3) Dragonlance: Tales of the Lance

Originally published in 1992, it would also become one of the last pieces of Dragonlance materials to be produced by TSR for the franchise before the Wizards takeover. I personally believe that while Dragonlance was one of the most popular fantasy novel series of the 1990’s, the Chronicle Series alone selling more than 3 million copies, they were royally screwed by TSR in the roleplaying department. Time of the Dragon (1989) was the first boxed set to be released for the setting and it had practically nothing to do with any of the main characters or the War of the Lance. Tales of the Lance was an attempt to rectify that mistake, but it was too little too late. By 2001, Wizards licensed out the Dragonlance roleplaying rights to Sovern Press Inc. which lasted until 2007. At this point, Wizards has had the ability to publish new material for nine years and have done absolutely nothing. Shame, shame. But now, with 5th Edition rolling along, there is a chance for Wizards to redeem themselves. There is also some hard evidence that a Dragonlance reboot might be possible as Kenders have found their way into the PHB and several people at Wizards have made posts and hints that a new Dragonlance team might be in the works.

 4) The City of Splendors

As far as the Forgotten Realms go, Waterdeep is THE city. You can visit many others, but nowhere else can you find the perfect mix of opulence, danger, intrigue, debauchery, gallantry, exotica, entertainment, heroics, and death. It’s sort of like smashing the whole of Game of Thrones inside of a single sprawling city. And, to paraphrase some famous words, “I don’t always do city campaigns, but when I do, I set them in Waterdeep.” Recently, the board game Lords of Waterdeep and its expansions have been a huge seller for Wizards. Why not update the boxed set for 5th Edition that will better reflect the quests and intrigues players have come to know from that game? Add in a whole new book on the factions and the lords themselves and you’ve got pure roleplaying gold! Personally, I feel that the old maps/paintings of Waterdeep were among some of the best ever published under the D&D brand. Keep that bar set high with some new maps and fresh artwork regarding the city as a whole and some specific areas or buildings of the city we have yet to see.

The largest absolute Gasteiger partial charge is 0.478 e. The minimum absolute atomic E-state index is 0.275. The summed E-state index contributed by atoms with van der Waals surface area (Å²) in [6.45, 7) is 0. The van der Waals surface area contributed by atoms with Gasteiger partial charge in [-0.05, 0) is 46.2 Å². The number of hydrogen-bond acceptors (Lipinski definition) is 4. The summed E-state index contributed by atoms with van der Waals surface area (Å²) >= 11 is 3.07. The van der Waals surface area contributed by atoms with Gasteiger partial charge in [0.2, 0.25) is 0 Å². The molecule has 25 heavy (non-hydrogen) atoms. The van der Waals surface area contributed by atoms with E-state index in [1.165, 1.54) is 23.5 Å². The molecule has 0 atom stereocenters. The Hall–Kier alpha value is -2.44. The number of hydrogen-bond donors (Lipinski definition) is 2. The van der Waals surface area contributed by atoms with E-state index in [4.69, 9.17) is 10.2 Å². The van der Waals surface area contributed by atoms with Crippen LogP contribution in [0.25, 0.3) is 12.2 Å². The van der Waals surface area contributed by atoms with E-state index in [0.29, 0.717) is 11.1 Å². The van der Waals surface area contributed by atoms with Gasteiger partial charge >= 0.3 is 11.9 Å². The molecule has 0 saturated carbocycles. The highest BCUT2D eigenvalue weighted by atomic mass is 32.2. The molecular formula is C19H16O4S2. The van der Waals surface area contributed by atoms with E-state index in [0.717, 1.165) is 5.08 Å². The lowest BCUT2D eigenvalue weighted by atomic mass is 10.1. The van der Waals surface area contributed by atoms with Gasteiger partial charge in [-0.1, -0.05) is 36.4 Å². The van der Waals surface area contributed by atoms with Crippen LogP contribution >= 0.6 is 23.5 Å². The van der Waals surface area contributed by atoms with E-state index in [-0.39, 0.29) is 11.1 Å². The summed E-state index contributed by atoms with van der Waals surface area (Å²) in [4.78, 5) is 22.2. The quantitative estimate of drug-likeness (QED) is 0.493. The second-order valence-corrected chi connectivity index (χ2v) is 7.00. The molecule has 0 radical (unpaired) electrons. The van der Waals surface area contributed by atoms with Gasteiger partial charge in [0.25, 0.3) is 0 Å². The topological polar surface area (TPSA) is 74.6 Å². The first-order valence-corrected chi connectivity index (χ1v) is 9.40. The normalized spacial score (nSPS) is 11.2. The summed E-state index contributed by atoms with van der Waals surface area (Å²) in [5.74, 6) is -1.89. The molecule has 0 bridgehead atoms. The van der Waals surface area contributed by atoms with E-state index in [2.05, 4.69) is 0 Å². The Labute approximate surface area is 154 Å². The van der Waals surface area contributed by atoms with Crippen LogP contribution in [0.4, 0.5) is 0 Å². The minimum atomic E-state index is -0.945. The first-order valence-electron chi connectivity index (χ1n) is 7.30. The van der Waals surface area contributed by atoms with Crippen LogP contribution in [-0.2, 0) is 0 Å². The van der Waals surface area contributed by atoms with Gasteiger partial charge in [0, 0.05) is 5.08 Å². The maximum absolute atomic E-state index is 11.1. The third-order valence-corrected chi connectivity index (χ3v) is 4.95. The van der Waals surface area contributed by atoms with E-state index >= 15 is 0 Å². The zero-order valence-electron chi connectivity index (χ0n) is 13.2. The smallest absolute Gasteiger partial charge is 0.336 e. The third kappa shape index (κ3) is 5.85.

5) Menzoberranzan

And I’ve saved my personal favorite for last. The Menzoberranzan boxed set was, in my opinion, the perfect mix of maps, information, and plenty of open-ended plotlines and adventure hooks to keep a DM and a group of adventurers busy for months. It was also one of the few campaigns where I encouraged my players to be evil and indulge in their darker sides. So now that R.A. Salvatore is onboard as one of the principle voices for 5th Edition, it makes perfect sense to me that Menzo needs an overhaul/update. Many important events have happened in Salvatore’s City of the Drow (see the Forgotten Realms novels) since this set was first published and I would love to see it all get brought up to speed with the new arrangements of houses and the growing displeasure of Lloth among the population. I’m sure that over the past 20 years, the popularity and cult following of this boxed set has only grown and today it would make for a huge seller.